Photo by Rashah McChesney/Peninsula Clarion  Eduard Kernan, of Switzerland, makes use of the Centennial Park Trail to fish and clean his catch on Sunday August 30, 2015 in Soldotna, Alaska.

Photo by Rashah McChesney/Peninsula Clarion Eduard Kernan, of Switzerland, makes use of the Centennial Park Trail to fish and clean his catch on Sunday August 30, 2015 in Soldotna, Alaska.

Soldotna expands trail system

  • By Rashah McChesney
  • Sunday, August 30, 2015 11:05pm
  • News

A stroll beginning at the Soldotna Sports Complex will soon get visitors all the way to the heart of the city.

The $197,400 Centennial Park to Visitor Center Trail Construction Project will result in the installation of several hundred feet of trail, elevated walkway and fencing. It links a system of trails that runs along the Kenai River at Kalifornsky Beach Road to another that runs along the river at the Sterling Highway.

“Essentially we’re connecting Centennial Park with kind of our downtown corridor, via the trail system,” said City Engineer Kyle Kornelis.

Much of the trail at Centennial Park is built from light-penetrating, grated boardwalks and a portion of the new section of trail will be the same. However, it will transition into a gravel trail as it extends toward the sports complex, according to the city’s bid documents.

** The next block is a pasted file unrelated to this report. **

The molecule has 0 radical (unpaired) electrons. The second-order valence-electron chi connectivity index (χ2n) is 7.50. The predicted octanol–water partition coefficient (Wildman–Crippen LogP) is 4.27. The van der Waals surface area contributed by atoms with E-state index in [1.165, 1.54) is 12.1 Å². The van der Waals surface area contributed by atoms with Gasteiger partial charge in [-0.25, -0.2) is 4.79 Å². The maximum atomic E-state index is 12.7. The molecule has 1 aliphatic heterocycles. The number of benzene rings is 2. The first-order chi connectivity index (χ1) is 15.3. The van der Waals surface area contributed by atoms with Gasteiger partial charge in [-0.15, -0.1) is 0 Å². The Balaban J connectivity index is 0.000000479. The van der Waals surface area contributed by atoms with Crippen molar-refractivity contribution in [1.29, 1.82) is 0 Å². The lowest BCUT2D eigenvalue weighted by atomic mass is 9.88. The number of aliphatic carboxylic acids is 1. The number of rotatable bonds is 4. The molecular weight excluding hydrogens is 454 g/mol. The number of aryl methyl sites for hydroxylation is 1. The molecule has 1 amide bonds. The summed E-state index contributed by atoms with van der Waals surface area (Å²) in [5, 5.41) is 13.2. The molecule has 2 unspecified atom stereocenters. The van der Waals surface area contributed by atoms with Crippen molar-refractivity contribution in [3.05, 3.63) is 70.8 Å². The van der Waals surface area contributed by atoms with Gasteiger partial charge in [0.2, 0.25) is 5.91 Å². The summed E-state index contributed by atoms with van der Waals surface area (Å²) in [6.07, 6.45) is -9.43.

The project went through a bidding process in late July, but it has taken three years to get the permits needed to construct the trail as it winds through a riverfront parcel that is managed by the state under its partnership with the Exxon Valdez Oil Spill Trustee Council.

The council’s habitat protection program used civil settlement funds from the Exxon Valdez oil spill litigation for restoration and habitat protection.

The city had to apply for permits through the Department of Natural Resources and the Kenai Peninsula Borough, according to its request for proposals documents.

“The permitting process definitely took some time and navigation,” Kornelis said. “We were hoping to do some construction last year but we did not receive sufficient snow cover in order to work down by the river with excavators and drive the pilings.”

The construction permit conditions require at least 12 inches of snow or crane mats in order for work to be conducted along portions of the trail.

If the Kenai Peninsula has another relatively snow-less winter the low-bidder — Anchorage-based Treeline Construction — will provide crane mats or haul snow into the area to begin construction by February of 2016.

Kornelis said Treeline Construction could begin work on some of the upland portions of the trail in the fall.

One other condition of the permit is a moose crossing which Kornelis said will be built by elevating a portion of the trail at least 6 feet above the ground.

Kornelis said the project is part of the city’s master plan and its quest to provide inter-connectedness to visitors and city residents who use the trail system.

Reach Rashah McChesney at or follow her on Twitter @litmuslens

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